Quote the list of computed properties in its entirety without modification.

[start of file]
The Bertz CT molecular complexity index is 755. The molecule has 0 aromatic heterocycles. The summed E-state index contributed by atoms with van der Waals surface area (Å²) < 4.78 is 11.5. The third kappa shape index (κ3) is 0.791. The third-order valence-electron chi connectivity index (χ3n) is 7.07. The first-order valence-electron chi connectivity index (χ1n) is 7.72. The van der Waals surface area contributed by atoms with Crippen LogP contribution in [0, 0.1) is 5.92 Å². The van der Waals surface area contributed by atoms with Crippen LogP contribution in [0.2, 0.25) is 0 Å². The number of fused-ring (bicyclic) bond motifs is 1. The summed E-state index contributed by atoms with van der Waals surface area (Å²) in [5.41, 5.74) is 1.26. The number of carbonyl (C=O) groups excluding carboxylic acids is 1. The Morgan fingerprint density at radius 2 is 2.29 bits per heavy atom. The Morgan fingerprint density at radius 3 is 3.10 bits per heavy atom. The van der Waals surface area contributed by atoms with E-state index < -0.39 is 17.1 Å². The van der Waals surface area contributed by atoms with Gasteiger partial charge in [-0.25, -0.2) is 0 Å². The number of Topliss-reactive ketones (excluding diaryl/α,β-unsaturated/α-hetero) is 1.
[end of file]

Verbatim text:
The Bertz CT molecular complexity index is 755. The molecule has 0 aromatic heterocycles. The summed E-state index contributed by atoms with van der Waals surface area (Å²) < 4.78 is 11.5. The third kappa shape index (κ3) is 0.791. The third-order valence-electron chi connectivity index (χ3n) is 7.07. The first-order valence-electron chi connectivity index (χ1n) is 7.72. The van der Waals surface area contributed by atoms with Crippen LogP contribution in [0, 0.1) is 5.92 Å². The van der Waals surface area contributed by atoms with Crippen LogP contribution in [0.2, 0.25) is 0 Å². The number of fused-ring (bicyclic) bond motifs is 1. The summed E-state index contributed by atoms with van der Waals surface area (Å²) in [5.41, 5.74) is 1.26. The number of carbonyl (C=O) groups excluding carboxylic acids is 1. The Morgan fingerprint density at radius 2 is 2.29 bits per heavy atom. The Morgan fingerprint density at radius 3 is 3.10 bits per heavy atom. The van der Waals surface area contributed by atoms with E-state index < -0.39 is 17.1 Å². The van der Waals surface area contributed by atoms with Gasteiger partial charge in [-0.25, -0.2) is 0 Å². The number of Topliss-reactive ketones (excluding diaryl/α,β-unsaturated/α-hetero) is 1.